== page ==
XL Fortran for AIX 8.1

User's Guide

Chapter 7. XL Fortran Floating-Point Processing

Partial Table-of-Contents

  • IEEE Floating-Point Overview
  • Compiling for Strict IEEE Conformance
  • IEEE Single- and Double-Precision Values
  • IEEE Extended-Precision Values
  • Infinities and NaNs
  • Exception-Handling Model
  • Hardware-Specific Floating-Point Overview
  • Single- and Double-Precision Values
  • Extended-Precision Values
  • How XL Fortran Rounds Floating-Point Calculations
  • Selecting the Rounding Mode
  • Minimizing Rounding Errors
  • Minimizing Overall Rounding
  • Delaying Rounding until Run Time
  • Ensuring that the Rounding Mode is Consistent
  • Duplicating the Floating-Point Results of Other Systems
  • Maximizing Floating-Point Performance
  • Detecting and Trapping Floating-Point Exceptions
  • Compiler Features for Trapping Floating-Point Exceptions
  • Operating System Features for Trapping Floating-Point Exceptions
  • Installing an Exception Handler
  • Producing a Core File
  • Controlling the Floating-Point Status and Control Register
  • xlf_fp_util Procedures
  • fpgets and fpsets Subroutines
  • Sample Programs for Exception Handling
  • Causing Exceptions for Particular Variables
  • Minimizing the Performance Impact of Floating-Point Exception Trapping
  • Floating-Point Processing on the POWER and POWER2 Architectures
  • Precision of Computations
  • Invalid Operation Exceptions for SQRT Operations on POWER Processors
  • This chapter answers some common questions about floating-point processing, such as:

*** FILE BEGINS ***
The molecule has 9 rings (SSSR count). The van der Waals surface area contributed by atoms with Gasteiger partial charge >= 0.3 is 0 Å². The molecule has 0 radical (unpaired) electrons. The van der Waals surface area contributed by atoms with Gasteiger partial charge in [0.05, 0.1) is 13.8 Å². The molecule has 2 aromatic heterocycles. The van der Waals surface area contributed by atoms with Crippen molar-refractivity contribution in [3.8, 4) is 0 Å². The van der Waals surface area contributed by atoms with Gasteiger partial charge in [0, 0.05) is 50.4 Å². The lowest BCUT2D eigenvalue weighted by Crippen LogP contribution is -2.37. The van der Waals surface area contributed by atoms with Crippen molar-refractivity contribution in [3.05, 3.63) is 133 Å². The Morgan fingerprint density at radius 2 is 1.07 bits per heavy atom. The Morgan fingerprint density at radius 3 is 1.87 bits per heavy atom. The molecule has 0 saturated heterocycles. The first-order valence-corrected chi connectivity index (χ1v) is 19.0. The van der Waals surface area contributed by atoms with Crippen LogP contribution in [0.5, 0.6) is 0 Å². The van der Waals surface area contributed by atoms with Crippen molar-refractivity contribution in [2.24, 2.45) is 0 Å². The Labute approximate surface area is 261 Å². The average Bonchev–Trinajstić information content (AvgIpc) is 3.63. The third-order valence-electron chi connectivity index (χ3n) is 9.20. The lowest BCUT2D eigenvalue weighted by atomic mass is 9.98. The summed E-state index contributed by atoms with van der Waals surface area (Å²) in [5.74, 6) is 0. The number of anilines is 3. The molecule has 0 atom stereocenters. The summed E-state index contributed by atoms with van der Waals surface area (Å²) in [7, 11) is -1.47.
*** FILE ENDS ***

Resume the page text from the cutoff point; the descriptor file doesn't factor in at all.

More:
Related Information:
    This chapter makes frequent reference to the compiler options that are grouped together in Options for Floating-Point Processing, especially -qfloat Option. The XL Fortran compiler also provides three intrinsic modules for exception handling and IEEE arithmetic support to help you write IEEE module-compliant code that can be more portable. See IEEE Modules and Support in the XL Fortran for AIX Language Reference for details.

    The use of the compiler options for floating-point calculations affects the accuracy, performance, and possibly the correctness of floating-point calculations. Although the default values for the options were chosen to provide efficient and correct execution of most programs, you may need to specify nondefault options for your applications to work the way you want. We strongly advise you to read this chapter before using these options.

    The discussions of single-, double-, and extended-precision calculations in this chapter all refer to the default situation, with -qrealsize=4 and no -qautodbl specified. If you change these settings, keep in mind that the size of a Fortran REAL, DOUBLE PRECISION, and so on may change, but single precision, double precision, and extended precision (in lowercase) still refer to 4-, 8-, and 16-byte entities respectively.

    Most of the information in this chapter relates to floating-point processing on the PowerPC family of processors. The section Floating-Point Processing on the POWER and POWER2 Architectures describes the differences between floating-point processing on the PowerPC processors and floating-point processing on the POWER and POWER2 processors.

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